Research ArticleCancer

Vitamin D–dependent induction of cathelicidin in human macrophages results in cytotoxicity against high-grade B cell lymphoma

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Science Translational Medicine  08 Apr 2015:
Vol. 7, Issue 282, pp. 282ra47
DOI: 10.1126/scitranslmed.aaa3230

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Vitamin D lends a helping hand

In theory, macrophages and other immune cells should be able to kill tumor cells. However, cancer cells are clearly capable of escaping from immune surveillance, and tumor-associated macrophages usually do not kill them, for reasons that are not yet well understood. A new study by Bruns et al. shows that vitamin D can help promote the antitumor activity of macrophages and stimulate their production of cathelicidin, an antimicrobial peptide that can also induce tumor cell death. The results suggest that for cancer patients who are deficient in vitamin D, providing vitamin D supplementation may be helpful in battling the disease and promoting the efficacy of antitumor therapy.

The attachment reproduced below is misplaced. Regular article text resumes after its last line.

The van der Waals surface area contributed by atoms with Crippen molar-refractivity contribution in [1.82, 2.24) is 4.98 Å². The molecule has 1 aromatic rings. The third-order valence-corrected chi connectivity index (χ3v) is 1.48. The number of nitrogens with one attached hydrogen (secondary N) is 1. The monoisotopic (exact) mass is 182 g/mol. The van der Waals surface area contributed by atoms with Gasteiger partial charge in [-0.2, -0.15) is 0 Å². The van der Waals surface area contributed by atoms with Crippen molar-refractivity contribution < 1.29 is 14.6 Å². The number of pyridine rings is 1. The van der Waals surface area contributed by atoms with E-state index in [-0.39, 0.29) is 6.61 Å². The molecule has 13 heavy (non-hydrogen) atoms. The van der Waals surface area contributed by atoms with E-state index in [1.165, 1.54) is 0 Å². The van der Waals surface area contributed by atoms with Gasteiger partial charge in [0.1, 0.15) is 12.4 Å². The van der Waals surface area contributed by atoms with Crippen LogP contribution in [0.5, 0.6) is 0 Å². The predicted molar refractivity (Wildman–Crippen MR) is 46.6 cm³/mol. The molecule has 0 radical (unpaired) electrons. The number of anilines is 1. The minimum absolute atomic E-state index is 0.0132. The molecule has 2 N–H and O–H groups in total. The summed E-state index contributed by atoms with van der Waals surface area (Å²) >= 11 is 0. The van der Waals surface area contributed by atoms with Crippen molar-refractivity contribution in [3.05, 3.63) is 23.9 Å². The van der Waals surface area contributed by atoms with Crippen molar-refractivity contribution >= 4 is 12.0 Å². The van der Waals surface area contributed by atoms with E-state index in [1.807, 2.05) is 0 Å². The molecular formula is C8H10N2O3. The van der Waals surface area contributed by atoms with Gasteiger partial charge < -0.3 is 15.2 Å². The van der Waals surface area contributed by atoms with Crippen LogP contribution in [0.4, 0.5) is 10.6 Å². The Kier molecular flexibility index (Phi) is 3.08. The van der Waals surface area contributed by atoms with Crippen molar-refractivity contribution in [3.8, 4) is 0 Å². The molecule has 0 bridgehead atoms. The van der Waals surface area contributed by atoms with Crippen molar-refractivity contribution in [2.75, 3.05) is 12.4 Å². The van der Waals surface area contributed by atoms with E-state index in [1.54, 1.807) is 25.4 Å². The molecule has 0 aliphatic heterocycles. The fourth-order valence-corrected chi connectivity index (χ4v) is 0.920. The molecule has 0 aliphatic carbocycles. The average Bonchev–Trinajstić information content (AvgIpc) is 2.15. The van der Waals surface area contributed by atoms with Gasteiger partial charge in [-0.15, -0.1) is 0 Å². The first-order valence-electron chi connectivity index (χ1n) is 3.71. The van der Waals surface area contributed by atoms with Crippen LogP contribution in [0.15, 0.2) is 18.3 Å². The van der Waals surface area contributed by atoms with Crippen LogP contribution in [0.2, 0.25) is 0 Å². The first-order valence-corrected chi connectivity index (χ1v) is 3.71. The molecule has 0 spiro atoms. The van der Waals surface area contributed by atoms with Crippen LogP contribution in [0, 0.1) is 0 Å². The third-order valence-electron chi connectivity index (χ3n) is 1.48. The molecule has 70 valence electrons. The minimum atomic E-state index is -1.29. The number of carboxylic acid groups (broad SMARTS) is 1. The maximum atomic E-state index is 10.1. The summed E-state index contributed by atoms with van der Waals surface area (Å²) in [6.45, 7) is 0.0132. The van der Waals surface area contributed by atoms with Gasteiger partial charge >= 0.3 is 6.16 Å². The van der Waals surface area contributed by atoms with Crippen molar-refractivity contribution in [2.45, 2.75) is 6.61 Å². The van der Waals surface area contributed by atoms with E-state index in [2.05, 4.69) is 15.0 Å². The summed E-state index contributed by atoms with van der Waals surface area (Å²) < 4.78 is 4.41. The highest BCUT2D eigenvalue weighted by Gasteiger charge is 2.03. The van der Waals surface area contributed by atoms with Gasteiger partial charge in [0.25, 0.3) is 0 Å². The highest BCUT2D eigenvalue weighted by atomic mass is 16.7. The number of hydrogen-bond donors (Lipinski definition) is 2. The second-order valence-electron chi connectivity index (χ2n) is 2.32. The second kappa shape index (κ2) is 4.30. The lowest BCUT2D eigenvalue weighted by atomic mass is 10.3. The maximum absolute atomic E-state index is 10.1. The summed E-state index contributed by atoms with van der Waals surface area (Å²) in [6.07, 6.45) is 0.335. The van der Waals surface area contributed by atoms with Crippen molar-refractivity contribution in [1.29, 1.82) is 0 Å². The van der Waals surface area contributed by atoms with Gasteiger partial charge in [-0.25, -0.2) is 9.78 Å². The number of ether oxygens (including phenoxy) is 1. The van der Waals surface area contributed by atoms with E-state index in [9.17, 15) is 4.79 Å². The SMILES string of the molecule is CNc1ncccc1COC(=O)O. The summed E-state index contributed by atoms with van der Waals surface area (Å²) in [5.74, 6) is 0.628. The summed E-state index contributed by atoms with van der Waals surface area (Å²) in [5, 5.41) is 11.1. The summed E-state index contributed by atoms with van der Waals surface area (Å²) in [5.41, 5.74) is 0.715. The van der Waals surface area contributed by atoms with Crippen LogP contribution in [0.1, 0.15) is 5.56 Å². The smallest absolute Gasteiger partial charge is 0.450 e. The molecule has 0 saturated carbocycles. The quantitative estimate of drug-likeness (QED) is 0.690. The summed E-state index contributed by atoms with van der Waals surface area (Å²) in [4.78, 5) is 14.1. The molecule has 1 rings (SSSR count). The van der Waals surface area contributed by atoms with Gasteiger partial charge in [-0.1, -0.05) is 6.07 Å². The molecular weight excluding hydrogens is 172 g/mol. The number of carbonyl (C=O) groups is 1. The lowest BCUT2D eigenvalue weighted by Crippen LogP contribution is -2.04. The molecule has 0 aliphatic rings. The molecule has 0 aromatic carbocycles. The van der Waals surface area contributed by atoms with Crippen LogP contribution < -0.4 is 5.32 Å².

Infiltration by macrophages represents a characteristic morphological hallmark in high-grade lymphatic malignancies such as Burkitt’s lymphoma (BL). Although macrophages can, in principle, target neoplastic cells and mediate antibody-dependent cellular cytotoxicity (ADCC), tumor-associated macrophages (TAMs) regularly fail to exert direct cytotoxic functions. The underlying mechanisms responsible for this observation remain unclear. We demonstrate that inflammatory M1 macrophages kill proliferating high-grade B cell lymphoma cells by releasing the antimicrobial peptide cathelicidin in a vitamin D–dependent fashion. We show that cathelicidin directly induces cell death by targeting mitochondria of BL cells. In contrast, anti-inflammatory M2 macrophages and M2-like TAMs in BL exhibit an altered vitamin D metabolism, resulting in a reduced production of cathelicidin and consequently in inability to lyse BL cells. However, treatment of M2 macrophages with the bioactive form of vitamin D, 1,25D3, or a vitamin D receptor agonist effectively induces cathelicidin production and triggers tumoricidal activity against BL cells. Furthermore, rituximab-mediated cytotoxicity of vitamin D–treated M2 macrophages is cathelicidin-dependent. Finally, vitamin D treatment of 25-hydroxyvitamin D (25D)–deficient volunteers in vivo or primary TAMs in vitro improves rituximab-mediated ADCC against B cell lymphoma cells. These data indicate that activation of the vitamin D signaling pathway activates antitumor activity of TAMs and improves the efficacy of ADCC.

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